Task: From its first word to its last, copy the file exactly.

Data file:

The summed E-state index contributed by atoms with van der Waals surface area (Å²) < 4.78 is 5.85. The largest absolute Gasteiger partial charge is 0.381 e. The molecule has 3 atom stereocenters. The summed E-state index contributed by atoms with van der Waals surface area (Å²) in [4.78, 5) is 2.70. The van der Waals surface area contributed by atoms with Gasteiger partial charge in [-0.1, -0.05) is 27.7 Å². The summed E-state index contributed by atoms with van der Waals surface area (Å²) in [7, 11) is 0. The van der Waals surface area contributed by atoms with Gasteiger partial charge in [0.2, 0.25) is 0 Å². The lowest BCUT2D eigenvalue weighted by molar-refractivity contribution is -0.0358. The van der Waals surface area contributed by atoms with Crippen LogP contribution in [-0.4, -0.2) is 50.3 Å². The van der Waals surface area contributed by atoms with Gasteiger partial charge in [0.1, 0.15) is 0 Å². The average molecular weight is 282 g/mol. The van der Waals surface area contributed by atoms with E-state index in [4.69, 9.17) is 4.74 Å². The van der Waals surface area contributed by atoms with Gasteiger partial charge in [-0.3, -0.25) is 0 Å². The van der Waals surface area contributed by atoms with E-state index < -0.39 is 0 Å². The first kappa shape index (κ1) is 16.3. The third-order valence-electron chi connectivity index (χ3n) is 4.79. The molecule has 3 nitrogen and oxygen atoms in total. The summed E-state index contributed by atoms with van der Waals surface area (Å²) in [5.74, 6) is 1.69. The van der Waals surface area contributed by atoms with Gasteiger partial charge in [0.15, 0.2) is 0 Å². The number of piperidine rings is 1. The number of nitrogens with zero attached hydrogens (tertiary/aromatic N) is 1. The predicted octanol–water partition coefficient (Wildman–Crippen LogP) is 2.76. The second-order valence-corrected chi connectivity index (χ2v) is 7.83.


The summed E-state index contributed by atoms with van der Waals surface area (Å²) < 4.78 is 5.85. The largest absolute Gasteiger partial charge is 0.381 e. The molecule has 3 atom stereocenters. The summed E-state index contributed by atoms with van der Waals surface area (Å²) in [4.78, 5) is 2.70. The van der Waals surface area contributed by atoms with Gasteiger partial charge in [-0.1, -0.05) is 27.7 Å². The summed E-state index contributed by atoms with van der Waals surface area (Å²) in [7, 11) is 0. The van der Waals surface area contributed by atoms with Gasteiger partial charge in [0.2, 0.25) is 0 Å². The lowest BCUT2D eigenvalue weighted by molar-refractivity contribution is -0.0358. The van der Waals surface area contributed by atoms with Crippen LogP contribution in [-0.4, -0.2) is 50.3 Å². The van der Waals surface area contributed by atoms with Gasteiger partial charge in [0.1, 0.15) is 0 Å². The average molecular weight is 282 g/mol. The van der Waals surface area contributed by atoms with E-state index in [4.69, 9.17) is 4.74 Å². The van der Waals surface area contributed by atoms with Gasteiger partial charge in [-0.3, -0.25) is 0 Å². The van der Waals surface area contributed by atoms with E-state index < -0.39 is 0 Å². The first kappa shape index (κ1) is 16.3. The third-order valence-electron chi connectivity index (χ3n) is 4.79. The molecule has 3 nitrogen and oxygen atoms in total. The summed E-state index contributed by atoms with van der Waals surface area (Å²) in [5.74, 6) is 1.69. The van der Waals surface area contributed by atoms with Gasteiger partial charge in [0.15, 0.2) is 0 Å². The number of piperidine rings is 1. The number of nitrogens with zero attached hydrogens (tertiary/aromatic N) is 1. The predicted octanol–water partition coefficient (Wildman–Crippen LogP) is 2.76. The second-order valence-corrected chi connectivity index (χ2v) is 7.83.